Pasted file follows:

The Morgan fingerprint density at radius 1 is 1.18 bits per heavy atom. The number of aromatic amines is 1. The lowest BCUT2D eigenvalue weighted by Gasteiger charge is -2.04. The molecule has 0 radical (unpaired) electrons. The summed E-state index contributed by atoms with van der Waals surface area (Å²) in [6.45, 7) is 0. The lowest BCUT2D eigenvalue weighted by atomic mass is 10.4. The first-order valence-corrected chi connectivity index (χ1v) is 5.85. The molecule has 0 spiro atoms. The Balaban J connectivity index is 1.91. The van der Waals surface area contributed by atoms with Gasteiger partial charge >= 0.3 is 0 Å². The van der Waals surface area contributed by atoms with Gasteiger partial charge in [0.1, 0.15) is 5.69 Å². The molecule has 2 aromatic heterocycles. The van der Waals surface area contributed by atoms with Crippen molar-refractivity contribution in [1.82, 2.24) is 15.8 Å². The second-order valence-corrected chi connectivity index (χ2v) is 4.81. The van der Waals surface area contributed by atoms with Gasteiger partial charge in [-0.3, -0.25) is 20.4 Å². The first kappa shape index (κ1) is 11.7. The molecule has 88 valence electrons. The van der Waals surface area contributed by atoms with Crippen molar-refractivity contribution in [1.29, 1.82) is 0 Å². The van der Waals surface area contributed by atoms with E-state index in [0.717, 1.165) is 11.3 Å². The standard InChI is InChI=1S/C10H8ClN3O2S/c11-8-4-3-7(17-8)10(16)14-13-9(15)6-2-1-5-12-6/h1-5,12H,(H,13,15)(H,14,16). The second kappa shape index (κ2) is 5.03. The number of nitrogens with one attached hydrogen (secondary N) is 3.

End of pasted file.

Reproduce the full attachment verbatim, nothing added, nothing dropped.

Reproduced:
The Morgan fingerprint density at radius 1 is 1.18 bits per heavy atom. The number of aromatic amines is 1. The lowest BCUT2D eigenvalue weighted by Gasteiger charge is -2.04. The molecule has 0 radical (unpaired) electrons. The summed E-state index contributed by atoms with van der Waals surface area (Å²) in [6.45, 7) is 0. The lowest BCUT2D eigenvalue weighted by atomic mass is 10.4. The first-order valence-corrected chi connectivity index (χ1v) is 5.85. The molecule has 0 spiro atoms. The Balaban J connectivity index is 1.91. The van der Waals surface area contributed by atoms with Gasteiger partial charge >= 0.3 is 0 Å². The van der Waals surface area contributed by atoms with Gasteiger partial charge in [0.1, 0.15) is 5.69 Å². The molecule has 2 aromatic heterocycles. The van der Waals surface area contributed by atoms with Crippen molar-refractivity contribution in [1.82, 2.24) is 15.8 Å². The second-order valence-corrected chi connectivity index (χ2v) is 4.81. The van der Waals surface area contributed by atoms with Gasteiger partial charge in [-0.3, -0.25) is 20.4 Å². The first kappa shape index (κ1) is 11.7. The molecule has 88 valence electrons. The van der Waals surface area contributed by atoms with Crippen molar-refractivity contribution in [1.29, 1.82) is 0 Å². The van der Waals surface area contributed by atoms with E-state index in [0.717, 1.165) is 11.3 Å². The standard InChI is InChI=1S/C10H8ClN3O2S/c11-8-4-3-7(17-8)10(16)14-13-9(15)6-2-1-5-12-6/h1-5,12H,(H,13,15)(H,14,16). The second kappa shape index (κ2) is 5.03. The number of nitrogens with one attached hydrogen (secondary N) is 3.